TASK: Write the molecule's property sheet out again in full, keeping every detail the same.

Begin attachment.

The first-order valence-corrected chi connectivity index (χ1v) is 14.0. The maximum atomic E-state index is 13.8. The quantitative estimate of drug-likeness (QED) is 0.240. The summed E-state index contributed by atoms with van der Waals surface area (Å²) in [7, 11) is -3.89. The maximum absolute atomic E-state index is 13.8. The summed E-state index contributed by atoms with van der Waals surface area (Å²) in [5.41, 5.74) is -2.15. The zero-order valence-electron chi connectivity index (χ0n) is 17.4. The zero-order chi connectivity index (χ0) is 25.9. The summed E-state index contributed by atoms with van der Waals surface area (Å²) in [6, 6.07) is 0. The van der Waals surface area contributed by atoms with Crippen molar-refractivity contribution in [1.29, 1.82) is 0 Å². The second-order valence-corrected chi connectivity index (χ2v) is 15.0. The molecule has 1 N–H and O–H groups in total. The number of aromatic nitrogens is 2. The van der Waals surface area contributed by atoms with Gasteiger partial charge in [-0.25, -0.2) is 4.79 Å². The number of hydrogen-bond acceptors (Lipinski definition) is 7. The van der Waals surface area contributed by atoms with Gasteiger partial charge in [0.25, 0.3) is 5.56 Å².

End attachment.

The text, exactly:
The first-order valence-corrected chi connectivity index (χ1v) is 14.0. The maximum atomic E-state index is 13.8. The quantitative estimate of drug-likeness (QED) is 0.240. The summed E-state index contributed by atoms with van der Waals surface area (Å²) in [7, 11) is -3.89. The maximum absolute atomic E-state index is 13.8. The summed E-state index contributed by atoms with van der Waals surface area (Å²) in [5.41, 5.74) is -2.15. The zero-order valence-electron chi connectivity index (χ0n) is 17.4. The zero-order chi connectivity index (χ0) is 25.9. The summed E-state index contributed by atoms with van der Waals surface area (Å²) in [6, 6.07) is 0. The van der Waals surface area contributed by atoms with Crippen molar-refractivity contribution in [1.29, 1.82) is 0 Å². The second-order valence-corrected chi connectivity index (χ2v) is 15.0. The molecule has 1 N–H and O–H groups in total. The number of aromatic nitrogens is 2. The van der Waals surface area contributed by atoms with Gasteiger partial charge in [-0.25, -0.2) is 4.79 Å². The number of hydrogen-bond acceptors (Lipinski definition) is 7. The van der Waals surface area contributed by atoms with Gasteiger partial charge in [0.25, 0.3) is 5.56 Å².